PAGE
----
Driving tests

Should you buy a petrol or diesel car?

If you are choosing a new car or your first car your main choices (unless you really want to go all-electric) are petrol (including petrol-hybrid) or diesel. Let’s assume you’re not heading down the hybrid route at the moment and look at cars solely powered by petrol or diesel.

Diesel is cheaper to buy, but you have to pay road user charges per kilometer. This makes costs for freight vehicles slightly more predictable as it’s easier to work out a proportion of the costs as a distance rather than by fuel economy which can vary depending on the terrain, traffic, type of vehicle, etc.

But looking at cars and SUVs, we find the following:

The servicing costs for petrol and diesel cars are roughly the same, but components for diesel engines are more pricey. Diesel engines are (generally) less reliable than petrol engines, therefore over the lifetime of the engine the diesel motor will probably cost you more in maintenance.

It’s more expensive to register a diesel vehicle

Registration of motor vehicle (issued with standard plates, and includes your first vehicle licence) 6 months 12 months
Passenger car/van
Private passenger Petrol driven – 1301-2600cc 291.08 431.25
Petrol driven – 2601-4000cc 322.13 462.30
Non-petrol driven – 1301-2600cc 361.77 572.64
Non-petrol driven – 2601-4000cc 392.82 603.69

And when you go to pay for your licence, it’s more expensive every year.

Motor vehicle type/usage 3 months 6 months 12 months
Passenger car
Petrol driven – private 70.30 140.38 280.55
Non-petrol driven – private 105.66 211.07 421.94

A diesel vehicle usually has much more torque than the equivalent petrol vehicle and this makes them superior for towing. If you want to tow a caravan, boat or trailer, a diesel vehicle will usually give you the best option unless you are opting for a petrol car with a large displacement motor.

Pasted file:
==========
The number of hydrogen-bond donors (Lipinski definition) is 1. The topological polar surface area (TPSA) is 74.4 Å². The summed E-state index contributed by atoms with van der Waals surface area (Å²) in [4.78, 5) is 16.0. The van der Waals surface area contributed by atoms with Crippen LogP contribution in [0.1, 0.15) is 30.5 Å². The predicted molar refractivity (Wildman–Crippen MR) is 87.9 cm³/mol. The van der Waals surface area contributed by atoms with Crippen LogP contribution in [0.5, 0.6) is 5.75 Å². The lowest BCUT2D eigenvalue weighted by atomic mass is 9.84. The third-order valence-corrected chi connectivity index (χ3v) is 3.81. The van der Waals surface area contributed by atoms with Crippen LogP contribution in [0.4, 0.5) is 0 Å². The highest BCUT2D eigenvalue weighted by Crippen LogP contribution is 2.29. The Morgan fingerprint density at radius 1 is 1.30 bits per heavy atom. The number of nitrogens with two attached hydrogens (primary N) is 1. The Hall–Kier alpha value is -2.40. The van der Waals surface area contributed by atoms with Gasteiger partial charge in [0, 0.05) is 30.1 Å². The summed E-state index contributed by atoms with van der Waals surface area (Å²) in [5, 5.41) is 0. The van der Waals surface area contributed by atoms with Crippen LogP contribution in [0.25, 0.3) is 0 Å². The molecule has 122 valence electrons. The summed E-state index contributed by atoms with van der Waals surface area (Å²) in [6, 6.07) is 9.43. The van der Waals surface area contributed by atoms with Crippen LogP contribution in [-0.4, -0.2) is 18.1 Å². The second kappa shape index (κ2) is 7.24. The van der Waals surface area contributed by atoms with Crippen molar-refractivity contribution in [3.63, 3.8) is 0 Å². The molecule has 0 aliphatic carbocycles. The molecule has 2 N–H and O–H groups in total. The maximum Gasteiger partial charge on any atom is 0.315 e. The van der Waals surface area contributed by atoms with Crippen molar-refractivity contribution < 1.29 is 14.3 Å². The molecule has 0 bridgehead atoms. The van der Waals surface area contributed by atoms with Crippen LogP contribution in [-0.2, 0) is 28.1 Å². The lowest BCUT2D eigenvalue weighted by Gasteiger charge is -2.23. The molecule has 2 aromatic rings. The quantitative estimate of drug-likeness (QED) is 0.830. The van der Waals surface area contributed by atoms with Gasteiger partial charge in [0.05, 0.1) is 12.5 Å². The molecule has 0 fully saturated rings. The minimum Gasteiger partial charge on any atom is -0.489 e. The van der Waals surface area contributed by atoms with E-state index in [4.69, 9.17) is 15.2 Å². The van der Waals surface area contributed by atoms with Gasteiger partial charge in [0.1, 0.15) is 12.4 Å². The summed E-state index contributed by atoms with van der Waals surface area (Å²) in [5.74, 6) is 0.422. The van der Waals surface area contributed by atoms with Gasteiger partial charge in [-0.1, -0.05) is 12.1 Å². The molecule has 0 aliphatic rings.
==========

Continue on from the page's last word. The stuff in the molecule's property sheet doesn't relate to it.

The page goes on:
Because diesel engines have more torque and superior fuel economy, they are often better for large SUVs.

Diesel engines (particularly older ones) can be quite noisy in comparison to petrol engines. Modern diesel cars are quiet on the inside due to much improve sound deadening, but will still be more noisy on the outside.

Diesel cars tend to be more expensive than their petrol equivalents because diesel motors are more expensive. On larger vehicles the percentage isn’t so much because the cost of the motor is less in relation to the whole car, but in a smaller car, manufacturers tend to go with smaller displacement engines, often with turbocharging, supercharging or both to make up for lost torque.

Diesel engines produce less CO2 but more particulates. If the car has a diesel particulate filter fitted it can mean that the engine is a very clean option, but these filters can get clogged over time and are expensive to replace.

If you are considering a diesel because your main motivation is saving money, check out our guide to driving more economically first. Many people waste up to a third more fuel than they need to by using poor driving techniques.

Advantages of buying a petrol-powered car

  • Usually cheaper buy and to run if you do less kilometers
  • Usually quieter and more refined, although this is less of an issue with modern diesels
  • Usually more reliable and cheaper to maintain
  • Usually a better option in a smaller car

Advantages of buying a diesel-powered car

  • Usually better for towing
  • Fuel economy is superior
  • Usually cheaper to run if you do more kilometers
  • Often hold their resale value better
  • Produce less pollution if fitted with a diesel particulate filter.

However, with the rapid advances in hybrid technology, diesel’s economy advantage has been cut dramatically.

 

 

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Darren is a member of the Institute of Advanced Motorists and the NZ Motoring Writers' Guild

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Posted in Advice, Car
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